Our veterans deserve our gratitude and respect when they return home. As a teenager, I watched how Vietnam veterans were treated, and I committed to do everything I could to make certain our Vietnam Veterans were given the honor they are due. This resolution commemorating the homecoming of American prisoners of war represents our nation’s commitment to honor those who served in Vietnam and to say we are grateful for your service; we love you; and welcome home.

You can read more from Sunflower State Radio here.

Delivering Annual Cost-of-Living Increase for Veterans
Legislation that I introduced with Sen. Jon Tester (D-Mont.), the Veterans’ Compensation Cost-of-Living Adjustment (COLA) Act of 2023, unanimously passed the U. S. House of Representatives and is now headed to the President’s desk for signature. The Senate passed this legislation in March.

As we enter another year of high inflation, passage of this legislation is imperative to make certain that VA compensation benefits, which Kansas veterans and millions of veterans and their survivors rely on nationwide, keep pace with rising costs. These benefits include disability and dependent compensation, clothing allowances and certain benefits for surviving military spouses and children. This adjustment will go into effect on December 1, 2023, after the new rates are released by the Social Security Administration. The Social Security Administration bases their annual COLA adjustment on the Consumer Price Index, as determined each December by the Labor Department’s Bureau of Labor Statistics.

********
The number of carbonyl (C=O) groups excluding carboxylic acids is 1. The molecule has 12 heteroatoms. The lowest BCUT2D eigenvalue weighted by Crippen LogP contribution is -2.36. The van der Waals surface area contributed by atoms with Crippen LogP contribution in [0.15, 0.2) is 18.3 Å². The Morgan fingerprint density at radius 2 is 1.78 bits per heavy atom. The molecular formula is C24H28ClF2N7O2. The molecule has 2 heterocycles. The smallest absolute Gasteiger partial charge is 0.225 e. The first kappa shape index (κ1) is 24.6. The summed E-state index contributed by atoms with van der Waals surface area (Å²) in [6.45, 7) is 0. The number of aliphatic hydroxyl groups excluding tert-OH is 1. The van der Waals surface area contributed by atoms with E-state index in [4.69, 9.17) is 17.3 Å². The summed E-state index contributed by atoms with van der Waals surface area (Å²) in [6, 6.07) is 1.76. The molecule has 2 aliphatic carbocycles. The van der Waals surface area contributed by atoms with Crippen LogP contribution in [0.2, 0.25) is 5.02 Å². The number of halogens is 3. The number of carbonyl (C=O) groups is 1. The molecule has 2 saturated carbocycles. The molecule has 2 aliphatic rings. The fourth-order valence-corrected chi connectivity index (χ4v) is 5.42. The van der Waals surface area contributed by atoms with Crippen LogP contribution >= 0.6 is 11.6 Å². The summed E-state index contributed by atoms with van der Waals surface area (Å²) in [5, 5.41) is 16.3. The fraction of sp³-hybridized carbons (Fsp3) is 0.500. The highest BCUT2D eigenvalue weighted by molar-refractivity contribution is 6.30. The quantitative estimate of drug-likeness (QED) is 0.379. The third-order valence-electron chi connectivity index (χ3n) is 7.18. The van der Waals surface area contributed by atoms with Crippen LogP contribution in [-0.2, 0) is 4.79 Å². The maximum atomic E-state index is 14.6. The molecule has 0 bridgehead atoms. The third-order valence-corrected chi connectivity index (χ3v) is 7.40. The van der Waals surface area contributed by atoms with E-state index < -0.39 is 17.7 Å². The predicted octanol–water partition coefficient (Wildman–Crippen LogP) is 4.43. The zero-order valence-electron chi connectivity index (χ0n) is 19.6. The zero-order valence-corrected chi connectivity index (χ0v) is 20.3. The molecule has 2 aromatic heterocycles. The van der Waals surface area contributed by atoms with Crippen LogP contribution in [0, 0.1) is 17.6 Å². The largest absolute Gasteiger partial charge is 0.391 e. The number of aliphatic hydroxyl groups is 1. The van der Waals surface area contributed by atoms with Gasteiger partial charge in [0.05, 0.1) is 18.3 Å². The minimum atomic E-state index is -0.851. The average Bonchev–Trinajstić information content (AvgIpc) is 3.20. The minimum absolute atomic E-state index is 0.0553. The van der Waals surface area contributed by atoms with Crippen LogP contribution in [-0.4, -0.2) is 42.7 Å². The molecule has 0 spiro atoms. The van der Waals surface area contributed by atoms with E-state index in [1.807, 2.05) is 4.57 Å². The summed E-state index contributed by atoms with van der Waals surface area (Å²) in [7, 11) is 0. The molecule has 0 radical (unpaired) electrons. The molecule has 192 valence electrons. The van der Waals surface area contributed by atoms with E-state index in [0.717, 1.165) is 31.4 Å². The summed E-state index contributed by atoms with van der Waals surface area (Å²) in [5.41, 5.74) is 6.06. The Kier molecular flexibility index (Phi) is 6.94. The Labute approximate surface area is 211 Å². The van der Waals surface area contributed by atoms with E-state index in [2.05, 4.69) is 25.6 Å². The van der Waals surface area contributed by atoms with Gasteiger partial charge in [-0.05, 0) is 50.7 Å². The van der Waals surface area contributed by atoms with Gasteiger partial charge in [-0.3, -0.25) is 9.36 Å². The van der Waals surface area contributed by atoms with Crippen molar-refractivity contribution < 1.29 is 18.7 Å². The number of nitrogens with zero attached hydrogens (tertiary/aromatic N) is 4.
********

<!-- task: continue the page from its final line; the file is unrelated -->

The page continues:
I appreciate the swift and unanimous passage by my colleagues in the House of Representatives, so that the President can sign this bill into law and make certain there is no uncertainty or delays in adjustments to these veterans’ benefits at the end of the year.